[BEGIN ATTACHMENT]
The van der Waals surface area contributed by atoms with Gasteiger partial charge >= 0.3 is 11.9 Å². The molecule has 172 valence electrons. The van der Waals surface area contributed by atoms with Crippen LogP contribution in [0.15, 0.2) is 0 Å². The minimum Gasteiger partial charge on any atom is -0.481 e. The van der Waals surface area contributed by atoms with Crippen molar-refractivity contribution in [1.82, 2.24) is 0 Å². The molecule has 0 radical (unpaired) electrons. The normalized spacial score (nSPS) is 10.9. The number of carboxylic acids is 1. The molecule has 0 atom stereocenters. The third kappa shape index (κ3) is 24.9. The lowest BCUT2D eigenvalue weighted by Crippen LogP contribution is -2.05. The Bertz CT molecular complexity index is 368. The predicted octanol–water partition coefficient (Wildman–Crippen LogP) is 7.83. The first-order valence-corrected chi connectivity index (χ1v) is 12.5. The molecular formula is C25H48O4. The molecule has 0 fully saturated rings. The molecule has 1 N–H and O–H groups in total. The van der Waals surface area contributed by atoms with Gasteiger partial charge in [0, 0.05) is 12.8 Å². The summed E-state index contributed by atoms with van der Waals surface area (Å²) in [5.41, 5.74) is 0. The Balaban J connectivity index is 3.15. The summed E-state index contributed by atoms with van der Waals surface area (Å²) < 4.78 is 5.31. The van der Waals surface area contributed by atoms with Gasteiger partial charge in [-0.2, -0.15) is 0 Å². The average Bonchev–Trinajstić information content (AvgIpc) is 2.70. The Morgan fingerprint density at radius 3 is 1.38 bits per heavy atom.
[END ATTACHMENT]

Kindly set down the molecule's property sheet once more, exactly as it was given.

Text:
The van der Waals surface area contributed by atoms with Gasteiger partial charge >= 0.3 is 11.9 Å². The molecule has 172 valence electrons. The van der Waals surface area contributed by atoms with Crippen LogP contribution in [0.15, 0.2) is 0 Å². The minimum Gasteiger partial charge on any atom is -0.481 e. The van der Waals surface area contributed by atoms with Crippen molar-refractivity contribution in [1.82, 2.24) is 0 Å². The molecule has 0 radical (unpaired) electrons. The normalized spacial score (nSPS) is 10.9. The number of carboxylic acids is 1. The molecule has 0 atom stereocenters. The third kappa shape index (κ3) is 24.9. The lowest BCUT2D eigenvalue weighted by Crippen LogP contribution is -2.05. The Bertz CT molecular complexity index is 368. The predicted octanol–water partition coefficient (Wildman–Crippen LogP) is 7.83. The first-order valence-corrected chi connectivity index (χ1v) is 12.5. The molecular formula is C25H48O4. The molecule has 0 fully saturated rings. The molecule has 1 N–H and O–H groups in total. The van der Waals surface area contributed by atoms with Gasteiger partial charge in [0, 0.05) is 12.8 Å². The summed E-state index contributed by atoms with van der Waals surface area (Å²) in [5.41, 5.74) is 0. The Balaban J connectivity index is 3.15. The summed E-state index contributed by atoms with van der Waals surface area (Å²) < 4.78 is 5.31. The van der Waals surface area contributed by atoms with Gasteiger partial charge in [-0.2, -0.15) is 0 Å². The average Bonchev–Trinajstić information content (AvgIpc) is 2.70. The Morgan fingerprint density at radius 3 is 1.38 bits per heavy atom.